Top 5 Dither Fish to help Shy Or Aggressive Fish


Top 5 Dither Fish to Help Shy or Aggressive Fish

If you have timid or territorial fish in your aquarium, try calming them down with dither fish. Dither fish are outgoing and will swim in the open. Dither fish are confident and show that they don’t fear danger. Dither fish can also be used to disarm and diffuse fish-bullying aggression so they don’t have to pick on one fish. Learn more about the best dither fish that can change the dynamics of your fish tank and give you a more active community aquarium to enjoy.

1. Livebearers

The livebearers are fish that can bear young and are friendly and colorful. Their eggs are prolific and can be found anywhere they want. When skittish fish see these intrepid livebearer babies, they are even more likely to come out.

To break up tension between two angelfish, you can add a few mollies, swordtails or other large livebearers to help them fight. The livebearers can swim all over the place, and will easily encroach on their personal space. The angelfish will not be able to keep every dither fish from entering their territory. Therefore, it is possible for them to give up trying hard to maintain their boundaries. The angelfish will eat livebearer fry if they are too close to their territory, but this keeps them from becoming overrun by babies.

Many livebearers exhibit a caring, easygoing disposition that can help semiaggressive species like angelfish relax.

2. Tetras and Rasboras

Both schooling fish groups are well-known for their sleek, torpedo-shaped bodies. They can escape from even the most angry tank bosses with ease. Some rasboras and tetras can be wary, as they are usually less than 3 inches in length. However, they tend to become braver as you increase the size of their school, so get at least 6-12 fish of the same species.

A schooling fish that is small and shy can be used to encourage a timid nano fish. A larger schooling fish will not be eaten if you are trying to placate a belligerent or large fish. These suggestions are categorized according to size depending on your needs:


Rummy nose tetras, in particular, are very tight-searing fish that swim together and change their direction as a large herd. This behavior confuses predators as they are less likely to catch a single fish surrounded by multiple doppelgangers.

Nothing is more beautiful than watching large groups of rummy-nose Tetras gracefully swimming in synchronization.

3. Corydoras

While tetras and rasboras often swim in the middle level of the aquarium, cory catfish stay down low near the floor, constantly scavenging for food out in the open. This makes them a wonderful dither fish for other bottom dwellers like Apistogramma and kribensis cichlids who want to know when it’s safe for their babies to come out and feed. Corydoras can be great members of the clean-up crew. They thrive in groups of six or more of their own species. There are many types to choose. Brochis catfish, which are larger than blood parrots and can swallow smaller corys well, is a good choice for you. In fact, you can keep livebearers, tetras, and corys all together in a community tank that is filled with lively dither fish.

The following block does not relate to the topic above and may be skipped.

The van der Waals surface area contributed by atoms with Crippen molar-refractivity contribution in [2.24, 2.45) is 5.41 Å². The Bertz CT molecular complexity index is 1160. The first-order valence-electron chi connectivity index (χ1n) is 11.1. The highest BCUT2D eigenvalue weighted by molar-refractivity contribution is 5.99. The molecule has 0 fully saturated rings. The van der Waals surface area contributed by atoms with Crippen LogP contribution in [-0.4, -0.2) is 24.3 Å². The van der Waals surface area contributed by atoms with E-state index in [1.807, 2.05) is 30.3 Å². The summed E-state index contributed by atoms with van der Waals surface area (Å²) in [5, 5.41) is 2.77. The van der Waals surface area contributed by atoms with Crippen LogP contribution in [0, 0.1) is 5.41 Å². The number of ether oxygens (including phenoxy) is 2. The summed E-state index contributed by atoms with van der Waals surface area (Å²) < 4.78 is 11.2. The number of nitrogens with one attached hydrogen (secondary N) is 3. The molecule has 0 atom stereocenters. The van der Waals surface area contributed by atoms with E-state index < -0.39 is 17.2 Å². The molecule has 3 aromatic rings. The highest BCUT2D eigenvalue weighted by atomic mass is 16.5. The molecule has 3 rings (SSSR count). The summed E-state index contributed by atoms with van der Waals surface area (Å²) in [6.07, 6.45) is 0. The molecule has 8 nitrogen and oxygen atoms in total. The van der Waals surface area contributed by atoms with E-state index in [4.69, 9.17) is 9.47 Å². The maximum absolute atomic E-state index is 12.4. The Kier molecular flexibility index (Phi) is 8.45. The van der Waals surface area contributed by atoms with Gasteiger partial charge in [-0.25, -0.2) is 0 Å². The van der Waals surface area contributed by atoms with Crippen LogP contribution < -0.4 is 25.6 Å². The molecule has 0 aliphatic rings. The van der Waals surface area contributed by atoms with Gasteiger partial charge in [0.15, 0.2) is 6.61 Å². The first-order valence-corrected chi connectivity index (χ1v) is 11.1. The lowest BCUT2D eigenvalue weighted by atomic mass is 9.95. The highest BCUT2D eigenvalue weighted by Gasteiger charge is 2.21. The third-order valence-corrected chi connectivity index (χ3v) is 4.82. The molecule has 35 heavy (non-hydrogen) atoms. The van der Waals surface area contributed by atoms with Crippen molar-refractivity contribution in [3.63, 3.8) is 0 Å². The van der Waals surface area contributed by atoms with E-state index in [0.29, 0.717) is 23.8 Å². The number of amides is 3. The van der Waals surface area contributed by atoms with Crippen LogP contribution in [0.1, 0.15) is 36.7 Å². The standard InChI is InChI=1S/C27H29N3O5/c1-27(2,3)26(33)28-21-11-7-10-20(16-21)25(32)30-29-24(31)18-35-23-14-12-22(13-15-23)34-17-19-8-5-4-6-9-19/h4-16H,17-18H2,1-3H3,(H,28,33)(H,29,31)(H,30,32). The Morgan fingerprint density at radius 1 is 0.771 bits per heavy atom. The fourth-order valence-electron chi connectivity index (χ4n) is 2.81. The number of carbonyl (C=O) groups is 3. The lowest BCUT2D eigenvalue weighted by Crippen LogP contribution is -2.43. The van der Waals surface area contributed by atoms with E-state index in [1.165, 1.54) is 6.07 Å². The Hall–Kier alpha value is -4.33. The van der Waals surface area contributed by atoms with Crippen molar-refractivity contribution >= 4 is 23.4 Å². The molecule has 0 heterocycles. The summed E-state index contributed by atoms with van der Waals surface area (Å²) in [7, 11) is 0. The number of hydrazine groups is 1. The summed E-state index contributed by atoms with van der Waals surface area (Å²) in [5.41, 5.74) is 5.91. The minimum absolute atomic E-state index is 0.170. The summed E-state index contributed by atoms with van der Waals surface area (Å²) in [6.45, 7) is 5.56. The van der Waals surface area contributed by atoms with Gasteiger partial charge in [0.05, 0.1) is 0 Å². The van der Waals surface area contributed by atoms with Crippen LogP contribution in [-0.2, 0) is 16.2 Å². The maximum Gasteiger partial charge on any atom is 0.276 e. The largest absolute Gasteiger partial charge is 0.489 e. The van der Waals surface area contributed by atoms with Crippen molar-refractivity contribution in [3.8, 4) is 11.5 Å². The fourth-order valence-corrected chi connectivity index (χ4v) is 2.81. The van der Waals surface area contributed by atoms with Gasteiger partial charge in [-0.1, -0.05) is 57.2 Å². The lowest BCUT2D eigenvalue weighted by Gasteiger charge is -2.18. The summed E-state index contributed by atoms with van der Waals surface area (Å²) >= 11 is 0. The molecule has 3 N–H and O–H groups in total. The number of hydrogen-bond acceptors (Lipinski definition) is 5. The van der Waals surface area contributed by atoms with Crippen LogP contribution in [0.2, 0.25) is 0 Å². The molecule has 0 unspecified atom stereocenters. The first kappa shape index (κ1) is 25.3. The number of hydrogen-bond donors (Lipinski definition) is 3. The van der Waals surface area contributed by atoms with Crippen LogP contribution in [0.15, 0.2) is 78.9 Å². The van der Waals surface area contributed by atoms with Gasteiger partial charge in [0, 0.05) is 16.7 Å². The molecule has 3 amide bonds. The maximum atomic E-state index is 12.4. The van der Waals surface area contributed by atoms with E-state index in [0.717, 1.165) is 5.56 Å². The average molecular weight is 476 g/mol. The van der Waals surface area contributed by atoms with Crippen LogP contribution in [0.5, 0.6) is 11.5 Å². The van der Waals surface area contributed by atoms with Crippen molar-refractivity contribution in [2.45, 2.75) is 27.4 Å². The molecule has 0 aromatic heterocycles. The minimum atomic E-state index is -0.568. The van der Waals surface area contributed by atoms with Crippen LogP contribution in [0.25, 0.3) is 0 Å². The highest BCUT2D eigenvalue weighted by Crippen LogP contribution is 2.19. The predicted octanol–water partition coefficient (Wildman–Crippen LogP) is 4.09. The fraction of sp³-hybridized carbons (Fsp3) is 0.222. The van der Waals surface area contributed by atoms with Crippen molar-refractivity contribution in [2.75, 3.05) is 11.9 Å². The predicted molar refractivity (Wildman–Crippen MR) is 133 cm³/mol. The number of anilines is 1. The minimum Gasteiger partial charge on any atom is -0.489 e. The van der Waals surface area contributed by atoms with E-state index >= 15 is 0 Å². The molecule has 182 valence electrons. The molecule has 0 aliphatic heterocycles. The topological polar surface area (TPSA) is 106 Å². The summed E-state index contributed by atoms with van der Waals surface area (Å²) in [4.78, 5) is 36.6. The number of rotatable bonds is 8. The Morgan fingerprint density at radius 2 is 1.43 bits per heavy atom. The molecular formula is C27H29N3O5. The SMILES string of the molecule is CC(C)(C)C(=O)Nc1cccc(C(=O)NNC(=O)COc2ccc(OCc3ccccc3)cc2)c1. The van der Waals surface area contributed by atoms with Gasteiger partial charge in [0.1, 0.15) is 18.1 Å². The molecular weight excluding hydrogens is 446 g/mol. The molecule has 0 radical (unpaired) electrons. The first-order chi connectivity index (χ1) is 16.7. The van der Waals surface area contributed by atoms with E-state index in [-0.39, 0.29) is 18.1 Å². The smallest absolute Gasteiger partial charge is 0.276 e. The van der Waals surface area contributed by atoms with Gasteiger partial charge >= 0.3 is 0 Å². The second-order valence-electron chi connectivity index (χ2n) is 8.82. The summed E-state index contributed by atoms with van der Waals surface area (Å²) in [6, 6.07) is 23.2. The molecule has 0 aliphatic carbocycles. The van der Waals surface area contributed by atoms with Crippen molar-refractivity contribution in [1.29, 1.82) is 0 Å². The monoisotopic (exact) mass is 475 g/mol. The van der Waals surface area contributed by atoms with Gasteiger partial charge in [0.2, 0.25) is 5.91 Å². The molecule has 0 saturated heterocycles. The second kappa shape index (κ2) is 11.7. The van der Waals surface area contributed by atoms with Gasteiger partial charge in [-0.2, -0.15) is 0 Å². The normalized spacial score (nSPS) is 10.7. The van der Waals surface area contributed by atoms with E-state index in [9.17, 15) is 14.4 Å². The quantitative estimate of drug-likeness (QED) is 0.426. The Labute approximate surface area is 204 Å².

Albino are the most social catfish you’ll find. They love frozen bloodworms, freeze dried tubifex worms, sinking pellets, and freeze-dried tubifex.

4. Danios and Rainbowfish

Jack Dempsey or oscar-cichlids, both medium-sized to large-sized predators, can sometimes be shy and easily distracted. For these cases, larger, more agile schooling fish are needed, such as giant danios and hill trouts (Devario Aequipinnatus). that have a better chance of escaping their jaws. By actively darting around at a million miles an hour and breaking into everyone’s territories, these dither fish give off the message that “I’m a smaller fish, yet I find it safe to freely swim out in the open.” If you have a jumpy bala shark that tends to freak out and ram into walls, you can also try dither fish to help it settle down. Rainbowfish are a confident, colorful and calm schooling species that can help calm other more anxious species.

Hill trout are speedy swimmers capable of traveling in fast-flowing streams, so try not to pair them with slower fish who may get outcompeted during mealtimes.

5. Hatchetfish and Pencilfish

What if you have timid fish you want to spawn, but you don’t want the dither fish to eat their babies? Look out for fish that live at the top of the aquarium, such as hatchetfish or pencilfish. These surface dwellers mostly swim in the upper third of the aquarium and have tiny, upward facing mouths that prefer eating floating foods from above. This is perfect for ram or Apistogramma dwarf cichlids that are guarding their babies down near the substrate. Pencilfish and hatchetfish are not likely to come down to feed, and they won’t eat fry if they happen to be swimming up on top. When you feed the aquarium, the skittish fish will see the dither fish rushing to grab a bite, so then they will feel more comfortable coming out to feed as well.

Nannostomus eques are known for swimming near the surface at a 45-degree angle, which is why they are sometimes called the diptail or hockeystick pencilfish.

Dither fish can bring out the best behavior in your aquarium by coaxing fish out of hiding, putting the tank bosses at ease, and increasing the activity level overall. If you are looking for some fun fish to try, visit our retail store in Edmunds, Washington or check out our favorite online fish sellers.